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I am watching andrew ng's video lectures on machine learning. I am trying to understand what is even the point of generalized linear models. I understand what goes on step by step in deriving things related to generalized models but as a whole it just looks like a lot of much-ado-about-nothing. Here is my understanding (In reference to modeling a bernoull distribution):

  1. We make the assumption that the output is distributed according to a bernoulli distribution with parameter $\phi$
  2. $p(y;\phi) = \phi^{y}(1-\phi)^{1-y}$ $\tag 1$
  3. We use craft to represent the same equation such that it is in the structure of $ExponentialFamily(\eta): p(y;\eta) = b(y)(\eta^{T}T(y)-a(y)$ where $T(y)$ is a sufficient statistic
  4. For modeling, we assume the hypothesis to be $h(x;\theta) = E[T(y)|x]$
  5. We extract out the values of $a,b,T,\eta$ in terms of $\phi$. $\phi = \frac1{1+e^{-\eta}}$ and for bernoulli $T(y) = y$. We write the likelihood of data as a function of $\eta$ instead of $\phi$. We assume a linear relationship between $\eta$ and ($x,\theta$) in that $\eta = \theta^T.x$
  6. we train this model with our fav algorithm to maximize the likelihood

Questions:

  1. This sounds like a lot of 'why did we go through this all?'. We went from one parameter to another and now we are maximizing likelihood over that parameter. Why?

  2. What did the assumptions of $\eta = \theta^T.x$ and $h(x;\theta) = E[T(y)|x]$ achieve?

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  1. The nice thing about GLMs is that they bring together different models under a common denominator. In your question you have discussed logistic regression as a GLM, but you can also show that Poisson regression is a GLM, etc. Properties derived for GLMs apply to all of them.

  2. Those are just the linear predictor and the link function. The background is some sort of regression model, so you have a part that is $\beta_0 + \beta_1 x_1 + \beta_2 x_2 ...$. That is the $\eta$. That $\eta$ is related to the dependent variable, through some transformation, the $h(\cdot)$. These are parametric models, so these assumptions can be wrong. If you apply such a model to a particular dataset, it is up to you to make sure that these assumptions are a reasonable simplification of the reality you are studying.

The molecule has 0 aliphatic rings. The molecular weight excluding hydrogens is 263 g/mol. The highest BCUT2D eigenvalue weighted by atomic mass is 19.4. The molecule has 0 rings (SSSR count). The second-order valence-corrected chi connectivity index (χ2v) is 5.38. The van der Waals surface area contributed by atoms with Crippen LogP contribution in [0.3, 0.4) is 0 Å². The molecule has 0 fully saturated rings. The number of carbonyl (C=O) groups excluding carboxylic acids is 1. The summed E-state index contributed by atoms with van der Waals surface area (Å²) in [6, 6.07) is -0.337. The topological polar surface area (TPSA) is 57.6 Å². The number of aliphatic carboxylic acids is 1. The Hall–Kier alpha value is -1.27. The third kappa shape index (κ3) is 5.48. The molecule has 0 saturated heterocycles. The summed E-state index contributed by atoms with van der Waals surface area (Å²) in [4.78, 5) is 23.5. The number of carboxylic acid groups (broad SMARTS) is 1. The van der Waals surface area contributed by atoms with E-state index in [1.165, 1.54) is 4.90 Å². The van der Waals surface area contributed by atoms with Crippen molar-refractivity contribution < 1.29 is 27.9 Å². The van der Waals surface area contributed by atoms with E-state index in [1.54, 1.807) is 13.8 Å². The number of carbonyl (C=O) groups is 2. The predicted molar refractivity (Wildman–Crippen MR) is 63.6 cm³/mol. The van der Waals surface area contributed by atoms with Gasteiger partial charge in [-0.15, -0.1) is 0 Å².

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In the case of a Bernoulli response you are looking to model the change in the probability $p = f(x;\eta)$ as a function of your predictors. You can just make a special model for doing this, and that is fine, but suppose you want to use some general technique, such as say a linear model? The immediate problem you hit is that they are going to give you predictions for some inputs that lie outside (0,1) that is allowed for p.

You can fix this! All you need to do is put a transform on your model, we need some function that will map $(-\infty, \infty)$ on to $(0,1)$. Let's use the Normal CDF $\Theta(z)$:

$p = \Theta(f(x;\eta))$

That's it! We have discovered GLM, we have solved our problem. You can now go out and get your data and fit your model using maximum likelihood. For any trial parameter value $\eta$ you can calculate the predictor $p$ for each data point, and calculate the total likelihood for your sample and off you go.

But... that isn't a "canonical" GLM. In fact this example is Probit regression. The canonical form for handling binomial data would be to use Logistic regression, and it is about finding canonical form that the exponential family stuff is all about. The reasons to prefer canonical form are subtle, and not always compelling. However if you use the canonical link function, then some of the mathematics of fitting is simplified as are another of derived results. An excellent answer on the difference between Probit and Logistic this can be found here, and the idea carries forward to any canonical vs non-canonical link: https://stats.stackexchange.com/q/30909

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